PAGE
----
Photo courtesy Jesse Iwuji

Ex-NFL star Shawne Merriman, racer Jesse Iwuji team up in NASCAR K&N effort

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On the football field and in business, former NFL star Shawne Merriman has had an astute eye for talent and opportunity.

So it’s not surprising that Merriman joined forces with NASCAR K&N Pro Series West driver Jesse Iwuji.

A chance meeting with Iwuji at a recent fashion show in Los Angeles promoting Merriman’s “Lights Out” clothing line led Merriman to becoming Iwuji’s car owner.

“Talk about unexpected, right?” Merriman, a three-time NFL Pro Bowl and All-Pro selection, told NBC Sports.

“I didn’t realize Shawne was going to be there,” Iwuji told NBC Sports. “I had never met him before, but I thought this would be a cool opportunity to introduce myself to him, tell him what I’m doing and see if there’s any interest in him to come on board.

Shawne Merriman
Shawne Merriman

“He told me to have a meeting the next week.”

Iwuji made the 10-hour round trip to Los Angeles to meet with Merriman.

“He saw how serious I was,” Iwuji said.

His drive and passion on and off the racetrack are evident. While Iwuji’s business proposal to Merriman was unique, it was his personality that sold Merriman.

“Jesse’s focused, just talking about ‘Lights Out,’ a future with him and what he has going on,” Merriman said. “At that point, I was so intrigued by his hunger, being focused. It gets me excited when other people get excited about being part of ‘Lights Out’ and the stuff we’re doing.”

The new driver-owner pairing kicks off with Sunday’s K&N Pro Series East opener at New Smyrna Speedway.

“Jesse is growing his notoriety and who he is in NASCAR,” Merriman said. “I love to start with people from the ground up. It’s so easy to come in and get a guy who’s already established and be a part of something, that’s easy. I like to be a part of the building stages, and that’s what Jesse is right now. He’s a tremendous talent coming up in NASCAR and I’m real happy to be part of it.”

After New Smyrna, Iwuji prepares for his second full 14-race season in K&N West. As a rookie in 2016, he finished 10th in the series, with his best race result a 10th-place effort.

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Photo courtesy Jesse Iwuji Racing

It’s not hard to understand why Merriman and Iwuji bonded so quickly. They’re both former football players: Merriman was a linebacker at the University of Maryland and then eight years in the NFL; Iwuji played cornerback and ran track at the U.S. Naval Academy.

Both also have a military lineage of sorts. Iwuji is an active-duty lieutenant in the Navy and serves as an administrator at the Naval Post-Graduate School in Monterrey, California.

Merriman spent considerable time visiting military bases around San Diego during his five-plus years with the NFL’s Chargers.

The son of Nigerian parents who immigrated to the United States in the early 1980s, the 29-year-old Iwuji is a native of Carrollton, Texas, a Dallas suburb.

While he’s been a lifelong motorsports fan, Iwuji didn’t get into active NASCAR competition until 2014.

“I did drag racing and road course racing for four years before I decided to pursue a racing career,” he said. “NASCAR was the first door that opened for me for that and I decided to jump on board, and I’ve never looked back.”

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This will be Iwuji’s second season with Patriot Motorsports Group, an Eagle, Idaho firm owned by John Wood. The team fields cars for as many as nine different drivers over the course of a season.

But Iwuji plans to become principal owner of the team next year. His enlistment in the Navy, which began in 2010, ends in May, when he’ll transition to the Naval Reserves. Doing so will allow him even more time to pursue his racing dreams.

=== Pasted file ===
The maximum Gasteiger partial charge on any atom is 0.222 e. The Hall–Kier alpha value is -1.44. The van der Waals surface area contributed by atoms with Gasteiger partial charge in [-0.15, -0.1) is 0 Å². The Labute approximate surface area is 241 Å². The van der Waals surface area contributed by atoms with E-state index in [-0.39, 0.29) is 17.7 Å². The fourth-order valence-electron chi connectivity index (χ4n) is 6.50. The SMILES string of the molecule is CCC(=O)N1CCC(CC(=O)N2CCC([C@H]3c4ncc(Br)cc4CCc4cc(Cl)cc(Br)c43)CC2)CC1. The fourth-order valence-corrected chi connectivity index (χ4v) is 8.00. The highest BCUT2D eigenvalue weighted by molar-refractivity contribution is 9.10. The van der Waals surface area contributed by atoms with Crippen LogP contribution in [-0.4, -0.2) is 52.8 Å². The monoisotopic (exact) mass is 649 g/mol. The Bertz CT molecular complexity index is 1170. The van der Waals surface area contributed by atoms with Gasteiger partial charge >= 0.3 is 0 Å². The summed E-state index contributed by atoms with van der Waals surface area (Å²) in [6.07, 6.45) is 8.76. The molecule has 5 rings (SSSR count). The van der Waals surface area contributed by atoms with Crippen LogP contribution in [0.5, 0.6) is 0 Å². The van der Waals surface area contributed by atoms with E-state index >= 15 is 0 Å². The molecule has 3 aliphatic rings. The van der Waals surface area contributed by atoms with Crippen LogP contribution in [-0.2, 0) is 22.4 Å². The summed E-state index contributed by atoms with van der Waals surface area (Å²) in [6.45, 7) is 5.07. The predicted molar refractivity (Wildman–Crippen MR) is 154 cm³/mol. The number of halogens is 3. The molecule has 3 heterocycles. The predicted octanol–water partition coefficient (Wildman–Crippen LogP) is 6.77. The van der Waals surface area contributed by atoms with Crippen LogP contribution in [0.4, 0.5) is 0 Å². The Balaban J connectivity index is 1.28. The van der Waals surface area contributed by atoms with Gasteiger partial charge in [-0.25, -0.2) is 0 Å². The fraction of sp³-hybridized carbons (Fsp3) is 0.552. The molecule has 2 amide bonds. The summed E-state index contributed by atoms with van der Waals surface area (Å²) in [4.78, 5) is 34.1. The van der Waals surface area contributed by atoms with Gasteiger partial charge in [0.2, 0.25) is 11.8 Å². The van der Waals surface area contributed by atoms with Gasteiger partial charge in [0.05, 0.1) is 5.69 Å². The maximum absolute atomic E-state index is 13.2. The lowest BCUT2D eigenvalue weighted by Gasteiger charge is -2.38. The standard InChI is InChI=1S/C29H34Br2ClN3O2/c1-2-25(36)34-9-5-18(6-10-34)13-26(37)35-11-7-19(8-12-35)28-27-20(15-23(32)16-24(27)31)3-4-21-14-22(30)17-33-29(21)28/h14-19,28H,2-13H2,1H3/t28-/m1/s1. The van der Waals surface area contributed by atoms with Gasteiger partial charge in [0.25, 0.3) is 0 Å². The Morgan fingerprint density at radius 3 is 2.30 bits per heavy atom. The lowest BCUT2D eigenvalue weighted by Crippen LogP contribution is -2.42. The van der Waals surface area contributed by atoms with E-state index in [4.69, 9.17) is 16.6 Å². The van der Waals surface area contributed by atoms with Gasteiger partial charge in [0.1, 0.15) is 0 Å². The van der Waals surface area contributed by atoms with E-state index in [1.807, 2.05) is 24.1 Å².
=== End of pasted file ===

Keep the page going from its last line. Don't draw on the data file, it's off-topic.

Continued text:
“I basically don’t have a life outside of racing and the Navy,” Iwuji laughed. “My normal Navy job, I’m at work from 8 to 4 p.m., and then I spend three hours at home on my racing simulator to keep myself sharp racing, and then I spend another 4-5 hours every night working on marketing and promoting myself and my team.”

The Navy may be in Iwuji’s future as a potential sponsor, as well.

“I am currently working it, trying my best to put it all together and get the Navy on board,” Iwuji said. “NASCAR has never had an active-duty armed forces member ever compete in NASCAR and I know the Navy used to be a sponsor of a car in NASCAR.

“So why not come back in, use what I’m doing as a recruiting tool and outreach tool for the Navy and become a sponsor? That will help propel me while also helping the Navy bring in recruits and promote the Navy in a positive way.”

Some branches of the military have scaled back sponsorship of sports, particularly motorsports, due to Congressional pressure. Example: the National Guard pulled its sponsorship of Dale Earnhardt Jr. after the 2015 season.

Still, the Air Force remains an associate sponsor of Richard Petty Motorsports, and also will serve as primary sponsor of  the No. 43 Ford Fusion for two races this season.

Iwuji and Merriman also like the idea of using their combined racing and business platform to expand NASCAR’s diversity reach.

“We’re all about giving opportunities to new types of people who never would have had the opportunity to be in this sport and in NASCAR and to be able to do some of the great things that a few are able to do in this sport,” Iwuji said.

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Jesse Iwuji — photo courtesy Jesse Iwuji Racing

Added Merriman, “Bringing diversity into any sport is really going to open up the eyes of people who wouldn’t necessarily have any other direct involvement with it.

“Imagine a 12-year-old Shawne Merriman gets a chance to go to a NASCAR race and sees the excitement of what goes on there. Shawne Merriman could have been a NASCAR driver if he hadn’t ended up being a football player.”

Iwuji hopes to start climbing the NASCAR ladder in the next year or two.

“I know I have a long way to go since I haven’t been racing my whole life,” Iwuji said.“I’m still trying to catch up to all the guys that have been racing since they were five years old.

“But I have had some good runs, some good races and I’ve shown myself that I have the ability, I just need more seat time to hone my skills and get better and fine-tune some things so that I’ll eventually get there.